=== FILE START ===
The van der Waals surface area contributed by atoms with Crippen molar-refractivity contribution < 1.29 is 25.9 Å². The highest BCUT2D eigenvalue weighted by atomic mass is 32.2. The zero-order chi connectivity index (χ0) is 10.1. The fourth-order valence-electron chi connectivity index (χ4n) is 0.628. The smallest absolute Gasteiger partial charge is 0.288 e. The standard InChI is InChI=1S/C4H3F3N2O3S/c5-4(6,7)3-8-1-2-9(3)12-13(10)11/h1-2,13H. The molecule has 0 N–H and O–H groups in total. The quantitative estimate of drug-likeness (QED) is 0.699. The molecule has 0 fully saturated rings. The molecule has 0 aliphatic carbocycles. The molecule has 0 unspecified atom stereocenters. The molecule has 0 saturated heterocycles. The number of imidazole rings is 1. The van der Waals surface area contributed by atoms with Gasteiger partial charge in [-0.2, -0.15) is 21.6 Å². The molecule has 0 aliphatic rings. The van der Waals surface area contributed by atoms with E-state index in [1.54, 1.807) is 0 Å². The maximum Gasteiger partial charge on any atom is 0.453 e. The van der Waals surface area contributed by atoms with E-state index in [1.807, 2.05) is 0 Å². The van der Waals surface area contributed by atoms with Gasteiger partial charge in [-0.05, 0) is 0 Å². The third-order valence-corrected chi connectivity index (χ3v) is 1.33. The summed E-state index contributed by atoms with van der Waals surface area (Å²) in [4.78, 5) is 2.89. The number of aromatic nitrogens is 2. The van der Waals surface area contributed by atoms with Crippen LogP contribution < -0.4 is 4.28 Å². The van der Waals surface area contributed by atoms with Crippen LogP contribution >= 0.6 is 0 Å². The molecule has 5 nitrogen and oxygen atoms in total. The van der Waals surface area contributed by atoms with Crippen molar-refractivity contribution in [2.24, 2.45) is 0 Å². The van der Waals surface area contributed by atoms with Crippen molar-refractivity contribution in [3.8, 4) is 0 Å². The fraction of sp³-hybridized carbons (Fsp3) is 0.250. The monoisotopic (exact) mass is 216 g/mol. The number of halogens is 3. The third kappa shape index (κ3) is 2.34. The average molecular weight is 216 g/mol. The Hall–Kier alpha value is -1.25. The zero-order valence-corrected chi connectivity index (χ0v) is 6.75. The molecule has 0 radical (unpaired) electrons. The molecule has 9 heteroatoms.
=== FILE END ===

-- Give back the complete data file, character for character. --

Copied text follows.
The van der Waals surface area contributed by atoms with Crippen molar-refractivity contribution < 1.29 is 25.9 Å². The highest BCUT2D eigenvalue weighted by atomic mass is 32.2. The zero-order chi connectivity index (χ0) is 10.1. The fourth-order valence-electron chi connectivity index (χ4n) is 0.628. The smallest absolute Gasteiger partial charge is 0.288 e. The standard InChI is InChI=1S/C4H3F3N2O3S/c5-4(6,7)3-8-1-2-9(3)12-13(10)11/h1-2,13H. The molecule has 0 N–H and O–H groups in total. The quantitative estimate of drug-likeness (QED) is 0.699. The molecule has 0 fully saturated rings. The molecule has 0 aliphatic carbocycles. The molecule has 0 unspecified atom stereocenters. The molecule has 0 saturated heterocycles. The number of imidazole rings is 1. The van der Waals surface area contributed by atoms with Gasteiger partial charge in [-0.2, -0.15) is 21.6 Å². The molecule has 0 aliphatic rings. The van der Waals surface area contributed by atoms with E-state index in [1.54, 1.807) is 0 Å². The maximum Gasteiger partial charge on any atom is 0.453 e. The van der Waals surface area contributed by atoms with E-state index in [1.807, 2.05) is 0 Å². The van der Waals surface area contributed by atoms with Gasteiger partial charge in [-0.05, 0) is 0 Å². The third-order valence-corrected chi connectivity index (χ3v) is 1.33. The summed E-state index contributed by atoms with van der Waals surface area (Å²) in [4.78, 5) is 2.89. The number of aromatic nitrogens is 2. The van der Waals surface area contributed by atoms with Crippen LogP contribution < -0.4 is 4.28 Å². The van der Waals surface area contributed by atoms with Crippen LogP contribution >= 0.6 is 0 Å². The molecule has 5 nitrogen and oxygen atoms in total. The van der Waals surface area contributed by atoms with Crippen molar-refractivity contribution in [2.24, 2.45) is 0 Å². The van der Waals surface area contributed by atoms with Crippen molar-refractivity contribution in [3.8, 4) is 0 Å². The fraction of sp³-hybridized carbons (Fsp3) is 0.250. The monoisotopic (exact) mass is 216 g/mol. The number of halogens is 3. The third kappa shape index (κ3) is 2.34. The average molecular weight is 216 g/mol. The Hall–Kier alpha value is -1.25. The zero-order valence-corrected chi connectivity index (χ0v) is 6.75. The molecule has 0 radical (unpaired) electrons. The molecule has 9 heteroatoms.